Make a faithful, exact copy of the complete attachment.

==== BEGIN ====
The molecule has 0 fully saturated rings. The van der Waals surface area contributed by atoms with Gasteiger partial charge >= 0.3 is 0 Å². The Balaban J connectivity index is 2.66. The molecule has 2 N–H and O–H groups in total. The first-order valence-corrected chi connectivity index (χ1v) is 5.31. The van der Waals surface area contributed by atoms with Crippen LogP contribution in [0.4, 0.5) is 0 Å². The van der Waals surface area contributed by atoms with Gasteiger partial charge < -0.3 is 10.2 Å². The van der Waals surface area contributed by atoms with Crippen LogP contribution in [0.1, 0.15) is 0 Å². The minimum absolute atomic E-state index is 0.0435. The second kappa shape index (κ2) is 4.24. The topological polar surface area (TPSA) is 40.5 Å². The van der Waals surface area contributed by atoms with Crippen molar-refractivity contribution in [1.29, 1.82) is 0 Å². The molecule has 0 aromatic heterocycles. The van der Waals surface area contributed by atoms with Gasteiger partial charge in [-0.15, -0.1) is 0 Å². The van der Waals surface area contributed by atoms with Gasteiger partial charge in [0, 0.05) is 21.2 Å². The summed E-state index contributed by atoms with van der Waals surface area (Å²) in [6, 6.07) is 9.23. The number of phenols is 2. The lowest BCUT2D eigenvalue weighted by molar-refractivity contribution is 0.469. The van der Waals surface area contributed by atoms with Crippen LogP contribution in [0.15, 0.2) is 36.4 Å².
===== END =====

The molecule has 0 fully saturated rings. The van der Waals surface area contributed by atoms with Gasteiger partial charge >= 0.3 is 0 Å². The Balaban J connectivity index is 2.66. The molecule has 2 N–H and O–H groups in total. The first-order valence-corrected chi connectivity index (χ1v) is 5.31. The van der Waals surface area contributed by atoms with Crippen LogP contribution in [0.4, 0.5) is 0 Å². The van der Waals surface area contributed by atoms with Gasteiger partial charge < -0.3 is 10.2 Å². The van der Waals surface area contributed by atoms with Crippen LogP contribution in [0.1, 0.15) is 0 Å². The minimum absolute atomic E-state index is 0.0435. The second kappa shape index (κ2) is 4.24. The topological polar surface area (TPSA) is 40.5 Å². The van der Waals surface area contributed by atoms with Crippen molar-refractivity contribution in [1.29, 1.82) is 0 Å². The molecule has 0 aromatic heterocycles. The van der Waals surface area contributed by atoms with Gasteiger partial charge in [-0.15, -0.1) is 0 Å². The van der Waals surface area contributed by atoms with Gasteiger partial charge in [0, 0.05) is 21.2 Å². The summed E-state index contributed by atoms with van der Waals surface area (Å²) in [6, 6.07) is 9.23. The number of phenols is 2. The lowest BCUT2D eigenvalue weighted by molar-refractivity contribution is 0.469. The van der Waals surface area contributed by atoms with Crippen LogP contribution in [0.15, 0.2) is 36.4 Å².